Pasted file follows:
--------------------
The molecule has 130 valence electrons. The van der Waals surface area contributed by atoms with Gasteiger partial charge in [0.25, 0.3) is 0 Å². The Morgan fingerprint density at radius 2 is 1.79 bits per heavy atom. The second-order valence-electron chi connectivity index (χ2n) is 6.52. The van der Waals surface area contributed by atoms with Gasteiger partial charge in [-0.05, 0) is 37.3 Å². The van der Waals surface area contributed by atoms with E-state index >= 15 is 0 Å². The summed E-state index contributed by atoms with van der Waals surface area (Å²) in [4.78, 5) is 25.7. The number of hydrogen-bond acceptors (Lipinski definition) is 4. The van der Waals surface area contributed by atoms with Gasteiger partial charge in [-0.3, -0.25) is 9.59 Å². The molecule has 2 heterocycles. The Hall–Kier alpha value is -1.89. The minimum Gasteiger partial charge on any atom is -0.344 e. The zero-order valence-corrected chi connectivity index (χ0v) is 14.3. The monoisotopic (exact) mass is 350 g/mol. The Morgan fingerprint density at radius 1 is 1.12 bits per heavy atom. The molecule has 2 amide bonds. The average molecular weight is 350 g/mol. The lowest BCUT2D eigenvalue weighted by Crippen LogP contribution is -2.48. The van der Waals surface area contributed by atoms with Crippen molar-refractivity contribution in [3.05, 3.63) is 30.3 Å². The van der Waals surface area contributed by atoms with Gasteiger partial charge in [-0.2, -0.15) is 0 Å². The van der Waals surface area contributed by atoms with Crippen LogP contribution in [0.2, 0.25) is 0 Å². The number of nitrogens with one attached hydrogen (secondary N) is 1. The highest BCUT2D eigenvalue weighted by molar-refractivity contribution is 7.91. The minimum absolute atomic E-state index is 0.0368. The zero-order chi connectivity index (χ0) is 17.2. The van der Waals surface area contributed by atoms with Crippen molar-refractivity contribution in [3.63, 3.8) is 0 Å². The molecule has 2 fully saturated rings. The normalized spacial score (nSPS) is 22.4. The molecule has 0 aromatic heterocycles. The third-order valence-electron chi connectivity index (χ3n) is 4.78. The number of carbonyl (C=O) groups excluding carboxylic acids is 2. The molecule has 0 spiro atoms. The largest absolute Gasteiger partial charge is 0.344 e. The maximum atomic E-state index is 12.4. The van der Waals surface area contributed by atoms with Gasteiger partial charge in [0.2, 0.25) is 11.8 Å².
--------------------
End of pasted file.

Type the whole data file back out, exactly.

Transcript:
The molecule has 130 valence electrons. The van der Waals surface area contributed by atoms with Gasteiger partial charge in [0.25, 0.3) is 0 Å². The Morgan fingerprint density at radius 2 is 1.79 bits per heavy atom. The second-order valence-electron chi connectivity index (χ2n) is 6.52. The van der Waals surface area contributed by atoms with Gasteiger partial charge in [-0.05, 0) is 37.3 Å². The van der Waals surface area contributed by atoms with E-state index >= 15 is 0 Å². The summed E-state index contributed by atoms with van der Waals surface area (Å²) in [4.78, 5) is 25.7. The number of hydrogen-bond acceptors (Lipinski definition) is 4. The van der Waals surface area contributed by atoms with Gasteiger partial charge in [-0.3, -0.25) is 9.59 Å². The molecule has 2 heterocycles. The Hall–Kier alpha value is -1.89. The minimum Gasteiger partial charge on any atom is -0.344 e. The zero-order valence-corrected chi connectivity index (χ0v) is 14.3. The monoisotopic (exact) mass is 350 g/mol. The Morgan fingerprint density at radius 1 is 1.12 bits per heavy atom. The molecule has 2 amide bonds. The average molecular weight is 350 g/mol. The lowest BCUT2D eigenvalue weighted by Crippen LogP contribution is -2.48. The van der Waals surface area contributed by atoms with Crippen molar-refractivity contribution in [3.05, 3.63) is 30.3 Å². The van der Waals surface area contributed by atoms with Gasteiger partial charge in [-0.2, -0.15) is 0 Å². The van der Waals surface area contributed by atoms with Crippen LogP contribution in [0.2, 0.25) is 0 Å². The number of nitrogens with one attached hydrogen (secondary N) is 1. The highest BCUT2D eigenvalue weighted by molar-refractivity contribution is 7.91. The minimum absolute atomic E-state index is 0.0368. The zero-order chi connectivity index (χ0) is 17.2. The van der Waals surface area contributed by atoms with Crippen molar-refractivity contribution in [3.63, 3.8) is 0 Å². The molecule has 2 fully saturated rings. The normalized spacial score (nSPS) is 22.4. The molecule has 0 aromatic heterocycles. The third-order valence-electron chi connectivity index (χ3n) is 4.78. The number of carbonyl (C=O) groups excluding carboxylic acids is 2. The molecule has 0 spiro atoms. The largest absolute Gasteiger partial charge is 0.344 e. The maximum atomic E-state index is 12.4. The van der Waals surface area contributed by atoms with Gasteiger partial charge in [0.2, 0.25) is 11.8 Å².